Christmas in a Day follows on from Life in a Day, both YouTube collages assembled by the Oscar award-winning director Kevin Macdonald (Touching the Void, Marley, Last King of Scotland). The full 48 minute film is now available to watch online, and contains many heart-warming vignettes. The footage is compiled by means of crowdsourcing and celebrates the entirety of Christmas 2012 across the length and breadth of the United Kingdom. The producers were Scott Free, headed by Ridley Scott, and the project was sponsored by Sainsburys supermarket. The technical term for it is a “user-generated feature.”
It’s an unusual combination of factors coming together to make a documentary, and one that has raised the question, could this be the future for filmmaking? There’s no need for a crew. Out there in cyberspace all the stories are already told; is it simply a form of fishing, to put in a net and drag them all in? Life in a Day also demonstrated that the project can have a much longer life of its own with the repeated viewings that go on on YouTube. Eight million people saw it. The main job to be done is the editing. There were 360 hours of material submitted.
Although sponsored by a food retailer and released in snippets as ads, there is no branding in here and no pandering to an overtly sentimental ideal. This again makes it a curiosity, and may lead to a whole new way of looking at how to sell goods. A warning cautions against the partial nudity (the birth scene) and the killing of a goose for one family’s feast.(Not without a few tears.) For a supermarket intent on selling as much poultry as possible over the festive season, this in interesting, and quite brave.
Christmas in a Day certainly proves that regular, everyday folk are quite capable of capturing their own mini-dramas, be they happy, sad, or all shades in between. It swoops from the very young to the very old, there is a baby being born in a birthing pool, and there is Doris being feted on her 106th birthday. Her advice for a long and happy life? “Trust in the Lord and keep your bowels open.” The general mood is genial, cheerful and uncomplicated. The Christmas spirit shimmers throughout, softening the edges of the more glum segments; a father without his children, hotel workers of non-Christian faith desperate to find a bar open, a man who has timed his lunch on a spreadsheet to be ready bang on the dot, who then sits to eat it, all alone.
However, without the sense of any structural underpinning, or real direction, the film is ultimately more amateur than auteur. Compositionally, it is clever, and there are some reflections and reprisals, but the mode is essentially mainstream and “mumsy.” It is safe, pleasant and pictorial. The old three act formula is adhered to in that it builds anticipatorily into the morning (stockings, delight, disappointment), peaks at lunch ( one mathematically challenged lady maniacally recalculating the turkey cooking time) and winds down into a cosy and soporific satisfaction.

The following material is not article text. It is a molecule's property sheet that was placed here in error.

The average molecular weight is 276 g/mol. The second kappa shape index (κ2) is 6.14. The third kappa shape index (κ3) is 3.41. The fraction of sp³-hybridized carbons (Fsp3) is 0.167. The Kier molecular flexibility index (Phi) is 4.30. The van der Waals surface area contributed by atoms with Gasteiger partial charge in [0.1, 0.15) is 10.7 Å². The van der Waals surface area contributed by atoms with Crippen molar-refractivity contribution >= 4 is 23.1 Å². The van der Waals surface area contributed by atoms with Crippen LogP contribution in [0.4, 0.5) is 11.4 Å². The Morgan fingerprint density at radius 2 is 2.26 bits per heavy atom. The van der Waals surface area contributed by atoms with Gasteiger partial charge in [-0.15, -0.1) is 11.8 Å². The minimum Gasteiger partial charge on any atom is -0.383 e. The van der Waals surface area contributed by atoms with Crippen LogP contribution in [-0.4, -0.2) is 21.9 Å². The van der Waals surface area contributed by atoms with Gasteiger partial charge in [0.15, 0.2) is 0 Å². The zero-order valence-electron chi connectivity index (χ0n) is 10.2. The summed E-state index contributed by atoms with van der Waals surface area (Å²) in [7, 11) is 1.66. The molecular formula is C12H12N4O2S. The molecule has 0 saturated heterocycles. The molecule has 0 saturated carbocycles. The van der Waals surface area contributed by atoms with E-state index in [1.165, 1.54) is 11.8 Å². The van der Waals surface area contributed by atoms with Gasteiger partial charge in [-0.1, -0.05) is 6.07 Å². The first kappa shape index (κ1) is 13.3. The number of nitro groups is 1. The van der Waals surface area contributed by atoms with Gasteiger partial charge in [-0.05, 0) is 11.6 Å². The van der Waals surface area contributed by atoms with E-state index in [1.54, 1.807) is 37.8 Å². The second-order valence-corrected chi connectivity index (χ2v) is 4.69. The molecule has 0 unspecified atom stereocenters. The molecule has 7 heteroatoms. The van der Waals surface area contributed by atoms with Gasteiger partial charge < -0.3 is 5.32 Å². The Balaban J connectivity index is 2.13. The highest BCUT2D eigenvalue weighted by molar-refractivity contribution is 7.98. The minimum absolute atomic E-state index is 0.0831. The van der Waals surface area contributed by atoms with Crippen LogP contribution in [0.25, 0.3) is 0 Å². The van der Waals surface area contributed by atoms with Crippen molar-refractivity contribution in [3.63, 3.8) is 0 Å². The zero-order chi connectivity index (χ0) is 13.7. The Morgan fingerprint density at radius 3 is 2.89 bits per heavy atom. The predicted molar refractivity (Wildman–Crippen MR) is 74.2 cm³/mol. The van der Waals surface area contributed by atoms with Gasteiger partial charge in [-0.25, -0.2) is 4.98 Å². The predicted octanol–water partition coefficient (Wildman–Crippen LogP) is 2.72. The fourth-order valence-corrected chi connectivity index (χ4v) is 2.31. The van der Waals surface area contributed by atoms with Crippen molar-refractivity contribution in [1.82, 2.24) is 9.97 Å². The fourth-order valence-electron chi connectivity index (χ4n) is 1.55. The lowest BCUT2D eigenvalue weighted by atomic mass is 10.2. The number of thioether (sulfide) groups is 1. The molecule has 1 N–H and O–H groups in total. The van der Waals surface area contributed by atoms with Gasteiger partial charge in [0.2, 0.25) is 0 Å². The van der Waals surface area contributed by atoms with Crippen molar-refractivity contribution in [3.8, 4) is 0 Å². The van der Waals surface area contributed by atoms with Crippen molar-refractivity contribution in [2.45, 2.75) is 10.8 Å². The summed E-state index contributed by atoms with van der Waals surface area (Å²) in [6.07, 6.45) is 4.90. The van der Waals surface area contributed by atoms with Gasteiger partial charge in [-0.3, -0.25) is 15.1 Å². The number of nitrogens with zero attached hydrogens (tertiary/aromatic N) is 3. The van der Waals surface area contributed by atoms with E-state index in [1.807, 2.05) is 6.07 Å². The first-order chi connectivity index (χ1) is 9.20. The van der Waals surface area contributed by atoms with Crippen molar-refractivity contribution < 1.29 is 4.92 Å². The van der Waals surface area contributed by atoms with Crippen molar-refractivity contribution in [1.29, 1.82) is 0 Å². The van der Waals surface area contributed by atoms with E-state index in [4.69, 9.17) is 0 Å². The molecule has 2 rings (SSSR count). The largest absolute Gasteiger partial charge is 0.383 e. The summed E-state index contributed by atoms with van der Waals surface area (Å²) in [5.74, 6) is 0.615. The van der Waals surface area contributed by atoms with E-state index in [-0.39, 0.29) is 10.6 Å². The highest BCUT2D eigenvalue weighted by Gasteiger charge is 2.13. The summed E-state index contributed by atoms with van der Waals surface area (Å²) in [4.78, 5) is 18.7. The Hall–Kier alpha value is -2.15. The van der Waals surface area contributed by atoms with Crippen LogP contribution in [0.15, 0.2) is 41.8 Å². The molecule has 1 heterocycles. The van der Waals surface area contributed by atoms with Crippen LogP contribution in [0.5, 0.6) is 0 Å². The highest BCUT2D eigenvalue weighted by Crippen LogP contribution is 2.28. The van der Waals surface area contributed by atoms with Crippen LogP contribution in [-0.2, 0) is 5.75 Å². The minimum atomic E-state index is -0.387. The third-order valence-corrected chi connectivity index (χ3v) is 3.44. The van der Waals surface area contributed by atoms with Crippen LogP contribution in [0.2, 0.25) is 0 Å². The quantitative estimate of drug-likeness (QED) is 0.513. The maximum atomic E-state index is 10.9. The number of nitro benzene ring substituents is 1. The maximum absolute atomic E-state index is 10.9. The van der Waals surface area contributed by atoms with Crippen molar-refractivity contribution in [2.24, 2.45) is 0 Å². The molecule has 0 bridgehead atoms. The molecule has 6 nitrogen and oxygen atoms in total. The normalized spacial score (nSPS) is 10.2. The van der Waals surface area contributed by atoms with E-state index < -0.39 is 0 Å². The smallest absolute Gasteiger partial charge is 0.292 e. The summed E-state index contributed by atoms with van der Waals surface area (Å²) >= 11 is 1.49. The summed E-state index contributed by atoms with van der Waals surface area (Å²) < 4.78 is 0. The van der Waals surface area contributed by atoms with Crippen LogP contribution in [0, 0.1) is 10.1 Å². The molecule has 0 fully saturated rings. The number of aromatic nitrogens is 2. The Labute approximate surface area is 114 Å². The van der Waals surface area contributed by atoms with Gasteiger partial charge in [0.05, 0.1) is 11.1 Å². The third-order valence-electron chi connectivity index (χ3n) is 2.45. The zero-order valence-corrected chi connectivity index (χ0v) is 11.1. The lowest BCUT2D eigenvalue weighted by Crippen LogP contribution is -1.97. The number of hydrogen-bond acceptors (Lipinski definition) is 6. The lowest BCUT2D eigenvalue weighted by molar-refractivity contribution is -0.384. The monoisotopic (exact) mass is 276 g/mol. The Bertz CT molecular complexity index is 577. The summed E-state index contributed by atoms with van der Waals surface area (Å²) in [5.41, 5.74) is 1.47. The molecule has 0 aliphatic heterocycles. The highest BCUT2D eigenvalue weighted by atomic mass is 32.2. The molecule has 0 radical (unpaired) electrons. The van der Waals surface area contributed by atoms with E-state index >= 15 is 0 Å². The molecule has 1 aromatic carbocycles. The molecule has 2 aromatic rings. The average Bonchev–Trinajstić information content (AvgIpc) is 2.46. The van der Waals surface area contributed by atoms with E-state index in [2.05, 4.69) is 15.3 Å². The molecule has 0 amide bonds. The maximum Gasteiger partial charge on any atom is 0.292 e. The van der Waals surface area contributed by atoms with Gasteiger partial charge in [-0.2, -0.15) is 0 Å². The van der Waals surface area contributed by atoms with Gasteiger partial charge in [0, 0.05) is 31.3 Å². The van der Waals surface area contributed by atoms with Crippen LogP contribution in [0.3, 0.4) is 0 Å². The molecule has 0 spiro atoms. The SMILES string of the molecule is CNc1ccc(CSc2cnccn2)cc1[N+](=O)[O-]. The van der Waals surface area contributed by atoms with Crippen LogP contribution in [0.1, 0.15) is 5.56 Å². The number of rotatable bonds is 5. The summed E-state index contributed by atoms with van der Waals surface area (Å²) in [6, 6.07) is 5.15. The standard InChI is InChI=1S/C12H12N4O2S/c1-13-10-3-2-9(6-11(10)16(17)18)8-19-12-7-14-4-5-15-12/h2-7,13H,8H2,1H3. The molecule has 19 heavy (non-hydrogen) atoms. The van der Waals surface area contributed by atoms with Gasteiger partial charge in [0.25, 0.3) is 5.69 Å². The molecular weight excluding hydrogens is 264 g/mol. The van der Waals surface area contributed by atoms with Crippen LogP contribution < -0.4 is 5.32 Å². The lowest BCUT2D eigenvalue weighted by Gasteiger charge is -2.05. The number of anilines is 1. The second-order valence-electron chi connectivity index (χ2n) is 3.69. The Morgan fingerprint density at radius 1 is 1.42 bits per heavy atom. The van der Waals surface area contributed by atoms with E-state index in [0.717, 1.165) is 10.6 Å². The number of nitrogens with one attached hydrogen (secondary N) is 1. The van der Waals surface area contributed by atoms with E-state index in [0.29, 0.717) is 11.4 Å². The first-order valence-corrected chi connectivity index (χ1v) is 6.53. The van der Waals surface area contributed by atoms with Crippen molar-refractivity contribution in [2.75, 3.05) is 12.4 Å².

One story strand which stands out for a lot of viewers is the pale, haunted face of Will, a teenager who was in Harefield Hospital on December 25th, awaiting a possible heart transplant. His grandfather, 90-year-old war veteran pilot, Bill, encouragingly insists that all he wants for Christmas is for Will to get better.
In a happy ending, which has not been constructed from a scriptwriter’s imagination but from life itself, a donor was found for Will, and he had his operation on New Year’s Eve 2012. He is now back at Bristol University and looking forward, just as his granddad hoped, to being home for Christmas with his family.
“The best thing we could have hoped for is to be together,” Will’s Mum has said. She was shocked, when she watched the screening, at how very ill Will looked a year ago. She had blocked it out of her consciousness. She said the family had wanted to appear to draw attention to the drastic need for organ donations, and to show that “none of us know what is ahead.” Her son, otherwise fit and healthy, was diagnosed with a form of cardiomyopathy in 2009. Last year, when Will was filmed wired up to life support, none of them knew what the outcome might be.
This joyful happenstance is symbolic of the charm of Christmas in a Day. It refuses to be cynical or to sneer. There’s a lot of the best we can be, and the best we can hope for, in here. It’s the most wonderful time of the year, and Kevin Macdonald has given us all a gift with this potent reminder of that.”We have time to contemplate life and be with those we love.” That’s Christmas in a Day, or Christmas in a nutshell.
Watch and enjoy, but please do heed the warning:
By Kate Henderson